A molecular dynamic analysis of gelatin as an amorphous material: Prediction of mechanical properties of gelatin systems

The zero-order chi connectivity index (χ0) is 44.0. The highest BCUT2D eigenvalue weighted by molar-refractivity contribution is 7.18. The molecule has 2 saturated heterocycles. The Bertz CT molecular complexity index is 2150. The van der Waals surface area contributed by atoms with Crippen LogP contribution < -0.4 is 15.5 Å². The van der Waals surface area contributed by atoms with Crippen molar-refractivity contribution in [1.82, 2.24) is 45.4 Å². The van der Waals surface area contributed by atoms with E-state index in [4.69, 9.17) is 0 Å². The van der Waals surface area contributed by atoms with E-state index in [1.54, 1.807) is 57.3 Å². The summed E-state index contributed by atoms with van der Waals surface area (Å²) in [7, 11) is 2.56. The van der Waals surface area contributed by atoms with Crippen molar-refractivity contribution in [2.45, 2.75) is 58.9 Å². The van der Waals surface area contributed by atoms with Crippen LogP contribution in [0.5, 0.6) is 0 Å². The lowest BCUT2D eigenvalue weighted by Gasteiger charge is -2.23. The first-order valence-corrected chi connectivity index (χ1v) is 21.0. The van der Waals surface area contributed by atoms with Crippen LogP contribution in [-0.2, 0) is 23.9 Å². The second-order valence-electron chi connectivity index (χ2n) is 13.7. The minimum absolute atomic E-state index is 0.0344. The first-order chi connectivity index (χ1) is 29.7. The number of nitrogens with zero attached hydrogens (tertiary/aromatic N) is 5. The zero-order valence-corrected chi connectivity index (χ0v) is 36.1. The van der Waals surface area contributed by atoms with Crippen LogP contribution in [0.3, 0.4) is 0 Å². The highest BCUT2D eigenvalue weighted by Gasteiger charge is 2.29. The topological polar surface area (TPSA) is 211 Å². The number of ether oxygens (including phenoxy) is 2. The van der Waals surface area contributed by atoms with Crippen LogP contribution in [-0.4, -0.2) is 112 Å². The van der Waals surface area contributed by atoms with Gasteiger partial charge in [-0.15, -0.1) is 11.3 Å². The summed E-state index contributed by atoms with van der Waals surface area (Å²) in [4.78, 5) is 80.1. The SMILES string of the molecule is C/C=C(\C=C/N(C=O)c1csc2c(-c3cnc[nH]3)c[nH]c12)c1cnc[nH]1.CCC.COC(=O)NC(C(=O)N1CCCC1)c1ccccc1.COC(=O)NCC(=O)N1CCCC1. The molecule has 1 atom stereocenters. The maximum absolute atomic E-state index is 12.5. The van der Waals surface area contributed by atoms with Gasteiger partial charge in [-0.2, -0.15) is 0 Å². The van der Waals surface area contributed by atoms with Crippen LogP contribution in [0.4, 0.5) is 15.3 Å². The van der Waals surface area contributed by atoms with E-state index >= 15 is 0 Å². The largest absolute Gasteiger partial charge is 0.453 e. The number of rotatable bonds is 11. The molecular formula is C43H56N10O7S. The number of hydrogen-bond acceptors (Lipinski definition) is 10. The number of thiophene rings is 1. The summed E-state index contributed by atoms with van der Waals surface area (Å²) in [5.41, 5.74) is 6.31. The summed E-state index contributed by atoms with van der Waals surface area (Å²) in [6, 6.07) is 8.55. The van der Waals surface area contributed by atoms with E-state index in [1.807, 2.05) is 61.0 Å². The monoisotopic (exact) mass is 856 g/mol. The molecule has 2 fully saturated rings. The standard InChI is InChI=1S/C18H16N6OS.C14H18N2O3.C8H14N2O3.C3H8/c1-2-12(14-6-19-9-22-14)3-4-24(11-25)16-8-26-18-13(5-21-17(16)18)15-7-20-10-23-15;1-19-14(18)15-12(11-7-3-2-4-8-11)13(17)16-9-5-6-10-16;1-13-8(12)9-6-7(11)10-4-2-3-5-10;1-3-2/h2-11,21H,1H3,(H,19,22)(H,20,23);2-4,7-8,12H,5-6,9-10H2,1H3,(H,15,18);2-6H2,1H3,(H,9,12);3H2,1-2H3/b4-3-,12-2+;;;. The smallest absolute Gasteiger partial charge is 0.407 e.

Biomaterials are used in regenerative medicine for induced autoregeneration and tissue engineering. This is often challenging, however, due to difficulties in tailoring and controlling the respective material properties. Since functionalization is expected to offer better control, in this study gelatin chains were modified with physically interacting groups based on tyrosine with the aim of causing the formation of physical crosslinks. This method permits application-specific properties like swelling and better tailoring of mechanical properties. The design of the crosslink strategy was supported by molecular dynamic (MD) simulations of amorphous bulk models for gelatin and functionalized gelatins at different water contents (0.8 and 25 wt.-%). The results permitted predictions to be formulated about the expected crosslink density and its influence on equilibrium swelling behavior and on elastic material properties. The models of pure gelatin were used to validate the strategy by comparison between simulated and experimental data such as density, backbone conformation angle distribution, and X-ray scattering spectra. A key result of the simulations was the prediction that increasing the number of aromatic functions attached to the gelatin chain leads to an increase in the number of physical netpoints observed in the simulated bulk packing models. By comparison with the Flory-Rehner model, this suggested reduced equilibrium swelling of the functionalized materials in water, a prediction that was subsequently confirmed by our experimental work. The reduction and control of the equilibrium degree of swelling in water is a key criterion for the applicability of functionalized gelatins when used, for example, as matrices for induced autoregeneration of tissues.
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